After several years Meryl realized she was ready to branch out, so when she had the opportunity to help a fellow Cornell alum, Mike Simms ’00, open a new concept she decided to embark on a new adventure. Meryl was able to be a part of the planning in opening two new restaurants, “Simmzy’s” and “Tin Roof Bistro” and at this point all her previous experiences began to gel. In the excitement of recruiting new staff and beginning to train them, she found she had a gift for creating cohesive groups of co-workers. Meryl put all of her talents to work to create employee programs that would not only develop and retain staff, but create an environment where employees were promoted from within the organization, focusing on how people could grow as the company grew. As the assistant manager and then general manager, Meryl found she had a lot of leeway in developing her staff policies so she could experiment to see what worked best in keeping staff motivated and energized by their work.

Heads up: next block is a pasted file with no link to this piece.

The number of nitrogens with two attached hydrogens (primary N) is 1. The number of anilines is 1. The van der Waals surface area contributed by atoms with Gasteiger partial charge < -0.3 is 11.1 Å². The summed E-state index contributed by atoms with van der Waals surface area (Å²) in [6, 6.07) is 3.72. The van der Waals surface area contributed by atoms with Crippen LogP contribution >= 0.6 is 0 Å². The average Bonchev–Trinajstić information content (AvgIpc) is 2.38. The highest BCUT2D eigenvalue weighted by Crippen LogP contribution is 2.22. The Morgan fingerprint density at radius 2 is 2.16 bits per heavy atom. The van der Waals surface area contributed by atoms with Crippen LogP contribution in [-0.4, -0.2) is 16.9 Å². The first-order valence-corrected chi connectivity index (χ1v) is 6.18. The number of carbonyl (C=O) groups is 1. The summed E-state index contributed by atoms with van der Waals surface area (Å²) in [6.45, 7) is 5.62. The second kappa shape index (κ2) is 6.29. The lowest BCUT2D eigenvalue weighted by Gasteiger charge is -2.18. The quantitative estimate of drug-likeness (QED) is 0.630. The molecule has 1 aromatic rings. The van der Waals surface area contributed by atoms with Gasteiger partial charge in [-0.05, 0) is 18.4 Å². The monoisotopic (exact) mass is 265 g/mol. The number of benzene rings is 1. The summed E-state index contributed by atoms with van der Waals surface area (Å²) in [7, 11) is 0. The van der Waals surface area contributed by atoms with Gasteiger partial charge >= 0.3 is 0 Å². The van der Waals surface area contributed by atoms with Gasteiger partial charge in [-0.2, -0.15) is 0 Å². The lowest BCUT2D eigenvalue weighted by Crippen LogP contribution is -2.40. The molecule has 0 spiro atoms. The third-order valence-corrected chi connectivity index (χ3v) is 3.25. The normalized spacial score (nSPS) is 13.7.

Meryl’s experiences to date have culminated in a career path she is truly passionate about. As the Director of Training and Service at the Aurora Inn in Aurora, NY (a picturesque community best known for Wells College and the Mackenzie-Childs brand which has its roots there), Meryl has redefined the employee training program and service guidelines. Her focus is developing innovative education and retention programs that allow for employee growth and promotion from within. She notes that unlike traditional hiring practices that stress previous job specific experience, she looks to hire employees with a certain disposition and then trains them in the specific skills necessary. The ability to cross train and develop people laterally is especially important as it she has a limited applicant pool to draw from in this rural community. “When you invest your staff members, you create an energy and an excitement. People are happy to come to work every day and are enthusiastic about learning new skills. This is what gives my job meaning” comments Meryl. The Aurora Inn, Inc. includes a number of properties, including The Fargo Bar and Grill, Dorrie’s Sandwich and Ice Cream Parlor, the Village Market, and the EB Morgan House. Meryl focuses primarily on the front of house staff training, both for the hotel and foodservice operations but she works closely with the Executive Chef, who provides training to the back of house staff, to ensure they are communicating a uniform vision. Always striving for new challenges, Meryl is now in the process of developing the curriculum for a culinary school at the Aurora Inn, with a focus on culinary immersion classes and recreational courses for guests and visitors.